I had a wonderful week in one of my favorite place…Cancun, as a matter of fact we go to the same place at least once a year…especially when I feel the need to unwind…

After spending so many days without any cooking I had to start slowly…to avoid any “shock”. This is a very simple recipe for a chicken marinate…the flavor of the white miso is delicate and not overwhelming. This marinate sure brings the grilled chicken to a different level. It is easy and works great when served with a side of green salad.

If you do not have your grill set, you can always pan fry on the stove.

Ingredients:

4 to 6 deboned and skinless chicken thigh
1 tablespoon white miso diluted in 2 tablespoon water
1 teaspoon sugar
1 teaspoon finely grated fresh ginger
½ tablespoon chili oil
1 tablespoon cooking wine

Method:

Mix all the ingredients together except for the chicken and make a sauce.

Cover the chicken thighs with the sauce and set in the refrigerator for a couple of hours.

Place in a grill until fully cooked. Serve hot or warm.

 

If you enjoy this simple recipe for Miso Marinated Chicken, you might want to check on Miso Marinated Scallops or Speedy Miso Salmon.

Did you know that miso is produced by the fermentation of soy? Moreover, it can be a product of fermentation of rice, wheat, hemp, buckwheat, barley or as well as the combination of many grains.

 

Thank you for stopping by Simple Recipes [Dot] Me and have a great week!




Speedy Miso Salmon

This is a very simple and fast (therefore speedy) way to make miso salmon when you are in hurry since there is no need to marinate and you still get the miso flavor in the salmon. The more elaborate method require an overnight (at least) marinate, which you can find here. You can use this method with to cook other fish.
By the way, excuse me the pictures…did not elaborate, but trust me the salmon taste better than in look …

Ingredients:

2 salmon filet, cut in half.
1 tablespoon miso paste
½ tablespoon sugar
3 tablespoon water
½ tablespoon cooking wine
1 tablespoon olive oil

Method:

In a bowl add the miso paste, sugar, water and the cooking wine, mix well. Cover the salmon filet with the miso paste, in the meantime heat the olive oil in a skillet, place the salmon and add approximately ¼ to 1/3 cup of water and cover (to cook the salmon). Once the water evaporates let the salmon brown both side.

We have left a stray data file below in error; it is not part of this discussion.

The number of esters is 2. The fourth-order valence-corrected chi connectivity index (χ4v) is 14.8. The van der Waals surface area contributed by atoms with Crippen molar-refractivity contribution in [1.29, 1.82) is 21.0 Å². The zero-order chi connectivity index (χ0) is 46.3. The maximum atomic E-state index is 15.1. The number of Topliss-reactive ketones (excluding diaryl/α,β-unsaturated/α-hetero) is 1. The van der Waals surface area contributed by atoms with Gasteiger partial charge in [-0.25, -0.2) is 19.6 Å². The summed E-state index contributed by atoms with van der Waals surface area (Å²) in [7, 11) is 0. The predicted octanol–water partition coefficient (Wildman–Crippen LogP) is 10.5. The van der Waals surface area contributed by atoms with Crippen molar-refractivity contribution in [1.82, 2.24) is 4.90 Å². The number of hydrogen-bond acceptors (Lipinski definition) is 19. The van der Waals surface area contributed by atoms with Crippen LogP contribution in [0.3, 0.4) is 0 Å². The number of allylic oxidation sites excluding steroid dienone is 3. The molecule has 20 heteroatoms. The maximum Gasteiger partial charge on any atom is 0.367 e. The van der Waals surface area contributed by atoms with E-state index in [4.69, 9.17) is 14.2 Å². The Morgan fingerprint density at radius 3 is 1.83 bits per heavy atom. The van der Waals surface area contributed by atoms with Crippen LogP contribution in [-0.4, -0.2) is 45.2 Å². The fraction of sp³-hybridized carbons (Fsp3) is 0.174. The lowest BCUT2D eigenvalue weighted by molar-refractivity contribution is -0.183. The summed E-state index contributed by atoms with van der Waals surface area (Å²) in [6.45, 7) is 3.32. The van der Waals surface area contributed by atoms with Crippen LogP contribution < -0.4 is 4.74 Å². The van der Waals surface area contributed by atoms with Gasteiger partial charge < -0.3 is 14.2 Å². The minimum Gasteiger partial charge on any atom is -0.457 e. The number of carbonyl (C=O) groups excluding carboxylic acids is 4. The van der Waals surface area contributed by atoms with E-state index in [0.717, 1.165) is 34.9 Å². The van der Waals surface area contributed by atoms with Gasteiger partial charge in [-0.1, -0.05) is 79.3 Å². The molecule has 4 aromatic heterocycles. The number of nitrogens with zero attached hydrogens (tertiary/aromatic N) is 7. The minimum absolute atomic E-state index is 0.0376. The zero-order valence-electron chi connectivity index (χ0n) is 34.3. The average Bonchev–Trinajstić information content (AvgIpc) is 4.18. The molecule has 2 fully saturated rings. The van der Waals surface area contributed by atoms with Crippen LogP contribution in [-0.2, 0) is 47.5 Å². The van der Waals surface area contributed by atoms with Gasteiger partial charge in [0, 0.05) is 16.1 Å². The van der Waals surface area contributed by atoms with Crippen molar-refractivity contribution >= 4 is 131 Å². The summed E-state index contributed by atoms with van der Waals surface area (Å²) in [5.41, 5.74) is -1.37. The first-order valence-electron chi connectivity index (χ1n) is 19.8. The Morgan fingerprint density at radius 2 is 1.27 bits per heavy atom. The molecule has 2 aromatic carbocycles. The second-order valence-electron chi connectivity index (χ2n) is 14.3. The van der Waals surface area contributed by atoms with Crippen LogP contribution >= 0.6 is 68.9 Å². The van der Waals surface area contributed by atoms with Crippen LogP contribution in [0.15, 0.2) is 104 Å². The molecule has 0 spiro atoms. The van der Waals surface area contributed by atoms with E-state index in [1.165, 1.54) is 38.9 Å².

Serve warm with rice.

 

Did you know that miso is a product produced by the fermentation of soybeans? It can be made of rice or barley as well, but typically of soybean. Miso is a traditional Japanese food which has gained world-wide interest. It is usually very salty, therefore it is used for sauces, pickling vegetables or meats, or to make miso soup by mixing dashi (mixture of edible kelps and shaved dry tuna fish – we can elaborate more next time).

Thank you for stopping by Simple Recipes and have a great week!




Miso Salmon

This recipe I learned from my mom. My mom loves Japanese products, during her up growing she was exposed to a lot of Japanese culture and tradition. Therefore, we got used to many of the Japanese food and cooking.

Ingredients:

1/3 cup of miso paste (it can be white or red)
¼ cup of cooking wine
½ tablespoon sugar
½ teaspoon salt
1 teaspoon finely chopped ginger
¼ cup water
4 fillets of fresh wild salmon

Method:

In a small pot whisk all the ingredients together except the salmon. Make sure that you mix well, dissolving all the miso. Cook in medium heat until boil. Set in a side to let it cool down.

Rinse the salmon in water and pat dry in a paper towel.

Marinate the salmon with the miso paste (make sure that the paste it totally cold) in the refrigerator overnight (the longer you marinate the better it will taste).

Gently rinse off the miso paste from the salmon and pat dry in a paper towel. Pan-fry by adding the salmon fillet in a 1 tablespoon of heated olive oil. Cook both sides by turning carefully (it breaks easily) until brown color.

Transfer to a serving plate and garnish with cilantro.

Remember the Israeli couscous that I shared last week? Below is the Miso Salmon with it!

If you like, you can prepare in advance and freeze the salmon fillets after been marinated overnight. To cook, just thaw the salmon fillets in the refrigerator overnight or under running water for approximately 20 minutes.

 

Did you know that miso is a product produced by the fermentation of soybeans? It can be made of rice or barley as well, but typically of soybean. Miso is a traditional Japanese food which has gained world-wide interest. It is usually very salty, therefore it is used for sauces, pickling vegetables or meats, or to make miso soup by mixing dashi (mixture of edible kelps and shaved dry tuna fish – we can elaborate more next time).

Thank you for stopping by Simple Recipes and have a great week!